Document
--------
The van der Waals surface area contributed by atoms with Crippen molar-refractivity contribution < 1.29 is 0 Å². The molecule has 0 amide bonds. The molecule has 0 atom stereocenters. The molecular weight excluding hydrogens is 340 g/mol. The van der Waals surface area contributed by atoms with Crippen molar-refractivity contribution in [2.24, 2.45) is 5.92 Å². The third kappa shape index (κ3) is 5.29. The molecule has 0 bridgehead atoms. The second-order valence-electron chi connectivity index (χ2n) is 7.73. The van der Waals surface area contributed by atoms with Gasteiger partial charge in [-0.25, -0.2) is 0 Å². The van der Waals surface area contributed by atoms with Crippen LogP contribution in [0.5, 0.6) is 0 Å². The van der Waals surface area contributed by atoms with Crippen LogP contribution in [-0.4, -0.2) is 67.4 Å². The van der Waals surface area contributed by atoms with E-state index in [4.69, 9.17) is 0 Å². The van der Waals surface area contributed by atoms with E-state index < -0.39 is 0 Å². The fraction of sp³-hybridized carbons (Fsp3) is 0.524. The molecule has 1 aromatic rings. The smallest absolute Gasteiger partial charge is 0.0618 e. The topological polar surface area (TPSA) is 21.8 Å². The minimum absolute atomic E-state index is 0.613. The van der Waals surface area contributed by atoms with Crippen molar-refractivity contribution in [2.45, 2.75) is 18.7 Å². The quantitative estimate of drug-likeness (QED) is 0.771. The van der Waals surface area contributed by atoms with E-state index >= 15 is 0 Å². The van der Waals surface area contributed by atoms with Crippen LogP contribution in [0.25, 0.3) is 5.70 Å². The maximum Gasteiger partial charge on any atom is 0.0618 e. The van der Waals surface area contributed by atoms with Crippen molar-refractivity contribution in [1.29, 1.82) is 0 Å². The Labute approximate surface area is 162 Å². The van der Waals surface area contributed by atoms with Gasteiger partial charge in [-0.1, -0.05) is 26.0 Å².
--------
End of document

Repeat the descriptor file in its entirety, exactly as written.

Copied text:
The van der Waals surface area contributed by atoms with Crippen molar-refractivity contribution < 1.29 is 0 Å². The molecule has 0 amide bonds. The molecule has 0 atom stereocenters. The molecular weight excluding hydrogens is 340 g/mol. The van der Waals surface area contributed by atoms with Crippen molar-refractivity contribution in [2.24, 2.45) is 5.92 Å². The third kappa shape index (κ3) is 5.29. The molecule has 0 bridgehead atoms. The second-order valence-electron chi connectivity index (χ2n) is 7.73. The van der Waals surface area contributed by atoms with Gasteiger partial charge in [-0.25, -0.2) is 0 Å². The van der Waals surface area contributed by atoms with Crippen LogP contribution in [0.5, 0.6) is 0 Å². The van der Waals surface area contributed by atoms with Crippen LogP contribution in [-0.4, -0.2) is 67.4 Å². The van der Waals surface area contributed by atoms with E-state index in [4.69, 9.17) is 0 Å². The van der Waals surface area contributed by atoms with E-state index < -0.39 is 0 Å². The fraction of sp³-hybridized carbons (Fsp3) is 0.524. The molecule has 1 aromatic rings. The smallest absolute Gasteiger partial charge is 0.0618 e. The topological polar surface area (TPSA) is 21.8 Å². The minimum absolute atomic E-state index is 0.613. The van der Waals surface area contributed by atoms with Crippen molar-refractivity contribution in [2.45, 2.75) is 18.7 Å². The quantitative estimate of drug-likeness (QED) is 0.771. The van der Waals surface area contributed by atoms with E-state index >= 15 is 0 Å². The van der Waals surface area contributed by atoms with Crippen LogP contribution in [0.25, 0.3) is 5.70 Å². The maximum Gasteiger partial charge on any atom is 0.0618 e. The van der Waals surface area contributed by atoms with Crippen molar-refractivity contribution in [1.29, 1.82) is 0 Å². The Labute approximate surface area is 162 Å². The van der Waals surface area contributed by atoms with Gasteiger partial charge in [-0.1, -0.05) is 26.0 Å².